when bus companies rebrand

Brighton & Hove Buses announced their first significant rebrand in over 30 years this week.

You can read all about their approach to the exercise here.

The feedback on the Twitter post where the new identity and livery were showcased was heavily weighted toward the negative side. 

Some comments weren't approving of the colour combination (highly subjective), but others veered their thoughts based on the service itself, questioning whether it was a worthwhile exercise considering the issues faced by many customers.

'Will the new colours make them more reliable? If so, can you do the 48’s first?'

'Will this make it easier for them to stick to the published timetables? Hope so!'

'What a waste of money. Try getting your services to run in time.'

''I wondered why the Saver prices went up again this year. Now I know why.'

Bus companies face a conundrum when it comes to rebranding.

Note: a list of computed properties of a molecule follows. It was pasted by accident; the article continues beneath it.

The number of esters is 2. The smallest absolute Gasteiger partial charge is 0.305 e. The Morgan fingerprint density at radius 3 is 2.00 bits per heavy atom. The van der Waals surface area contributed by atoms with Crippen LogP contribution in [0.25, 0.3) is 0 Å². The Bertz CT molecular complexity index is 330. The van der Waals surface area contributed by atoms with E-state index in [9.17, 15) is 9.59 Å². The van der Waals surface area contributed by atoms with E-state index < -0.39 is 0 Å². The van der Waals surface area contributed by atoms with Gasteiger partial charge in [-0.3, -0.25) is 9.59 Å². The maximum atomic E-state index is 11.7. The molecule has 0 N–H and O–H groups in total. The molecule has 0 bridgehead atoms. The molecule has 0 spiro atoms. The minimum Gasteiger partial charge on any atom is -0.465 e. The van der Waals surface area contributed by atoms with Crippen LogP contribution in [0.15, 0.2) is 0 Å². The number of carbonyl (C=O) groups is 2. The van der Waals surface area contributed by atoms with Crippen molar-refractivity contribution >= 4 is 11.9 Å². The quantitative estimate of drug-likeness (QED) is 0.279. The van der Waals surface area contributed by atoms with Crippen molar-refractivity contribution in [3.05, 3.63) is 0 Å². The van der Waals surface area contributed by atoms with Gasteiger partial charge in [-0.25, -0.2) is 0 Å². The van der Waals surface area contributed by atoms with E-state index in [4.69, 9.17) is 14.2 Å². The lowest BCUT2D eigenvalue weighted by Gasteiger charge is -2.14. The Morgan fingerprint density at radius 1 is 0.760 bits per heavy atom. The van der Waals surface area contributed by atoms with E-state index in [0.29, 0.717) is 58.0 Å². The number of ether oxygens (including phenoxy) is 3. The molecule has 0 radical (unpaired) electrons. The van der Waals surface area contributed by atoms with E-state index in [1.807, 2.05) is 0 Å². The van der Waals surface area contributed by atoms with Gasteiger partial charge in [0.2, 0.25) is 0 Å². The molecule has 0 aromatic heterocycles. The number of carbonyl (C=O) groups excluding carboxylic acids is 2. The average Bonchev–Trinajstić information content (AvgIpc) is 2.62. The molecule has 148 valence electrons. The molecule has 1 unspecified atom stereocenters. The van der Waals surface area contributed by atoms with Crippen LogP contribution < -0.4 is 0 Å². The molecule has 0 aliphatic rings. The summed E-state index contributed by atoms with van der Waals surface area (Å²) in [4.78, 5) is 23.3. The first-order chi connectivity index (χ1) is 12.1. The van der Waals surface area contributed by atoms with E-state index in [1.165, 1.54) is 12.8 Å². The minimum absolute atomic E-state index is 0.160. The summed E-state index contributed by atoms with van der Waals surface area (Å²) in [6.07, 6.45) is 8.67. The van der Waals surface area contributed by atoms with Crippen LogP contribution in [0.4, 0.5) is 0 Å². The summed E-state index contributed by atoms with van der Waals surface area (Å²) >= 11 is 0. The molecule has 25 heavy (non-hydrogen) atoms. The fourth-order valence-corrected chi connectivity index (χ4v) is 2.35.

If you go off a particular cereal, there are plenty of others vying for their place at your breakfast table, and branding will play a part in that decision. True retail brands get the paint brushes out to help differentiate their product from the raft of competition.

Unfortunately, most bus passengers don't have the luxury of choice - for them, once they've decided to use the bus, options are Bus Company A or Bus Company A.

You can see why customers get frustrated when re-brands are announced - as the Americans say, 'they've got skin in the game'. They see poor service, routes being cancelled, driver shortages, and fares going up all the time, but the company gets excited about a new colour scheme.

Unless you're a service provider (what most see a bus company as) that's consistently delivering day in and day out, it's only ever going to lead to frustration and resentment.